One of the more interesting records I've heard lately comes courtesy of a Montreal musician by the name of Thomas Polychuck who records under his surname. His recently released EP, Shadows Exposed, contains five catchy songs with some wicked guitar and memorable melodies. I spoke to Thom recently to find out more about him and the record.

antiMusic: Congrats on the new EP. The lyrical material is pretty dark and that contrasts with the music which is more upbeat. Tell us how you were able to marry the two and what creative head space you were in while preparing the songs.

Polychuck: Thank you! This is really the case with the first and last song of the EP 'Beating Myself Down' and 'Lights out'. It's an element of contrast that I like to bring to my songs in order to communicate through the music that although sometimes life can seem dark and bleak, we shouldn't take our negative thoughts too seriously. This was exactly what I was trying to convey in my latest music video. I'm literally playing the many different facets of me in an almost caricatural way.

antiMusic: You played everything on the record. A lot of people in that position tend to over-play and try to show their chops instead of playing for the song. However, with your record, there is some nice stuff going on in the background but there are also segments with air that allow the material to breathe. After the basic songs were written, did you spend a lot of time on the arrangements because you could have taken the songs a bunch of different ways?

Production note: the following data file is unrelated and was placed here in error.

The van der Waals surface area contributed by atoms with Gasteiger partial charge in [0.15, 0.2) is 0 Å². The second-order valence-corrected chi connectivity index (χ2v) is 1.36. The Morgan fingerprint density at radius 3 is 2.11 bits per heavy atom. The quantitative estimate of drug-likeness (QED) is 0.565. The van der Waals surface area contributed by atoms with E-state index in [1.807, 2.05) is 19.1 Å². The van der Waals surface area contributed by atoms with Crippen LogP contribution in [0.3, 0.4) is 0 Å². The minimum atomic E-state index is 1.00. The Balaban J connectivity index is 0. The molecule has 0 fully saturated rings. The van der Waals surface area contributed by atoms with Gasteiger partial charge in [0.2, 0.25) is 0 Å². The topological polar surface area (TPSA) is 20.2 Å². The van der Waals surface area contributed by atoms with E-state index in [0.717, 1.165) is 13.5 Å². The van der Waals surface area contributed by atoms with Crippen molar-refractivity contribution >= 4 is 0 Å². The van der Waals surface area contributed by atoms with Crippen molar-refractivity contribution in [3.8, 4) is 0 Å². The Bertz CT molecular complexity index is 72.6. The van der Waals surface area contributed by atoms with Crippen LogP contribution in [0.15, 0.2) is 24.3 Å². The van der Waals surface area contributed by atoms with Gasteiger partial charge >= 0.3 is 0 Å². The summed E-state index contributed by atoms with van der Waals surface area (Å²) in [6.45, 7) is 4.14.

Polychuck: Some of the demos had actually been written for almost a year before I started arranging them. I can easily come up with chord progressions and melodies but a huge part of the identity of this EP lies in the arrangements. I am mostly a guitar player and it was important for every song to have its solo but even more importantly, the different textures, synths, guitar effects and loops are a big part of my sound so I did spend a lot of time working on that aspect.

antiMusic: Part of the appeal of this record for me is the diversity in the material. The songs are all different yet similar like siblings. I can only imagine your record collection / playlist is quite mixed. Was it a delicate balance to construct five songs that were not copy-cats of each other yet retaining a similar DNA?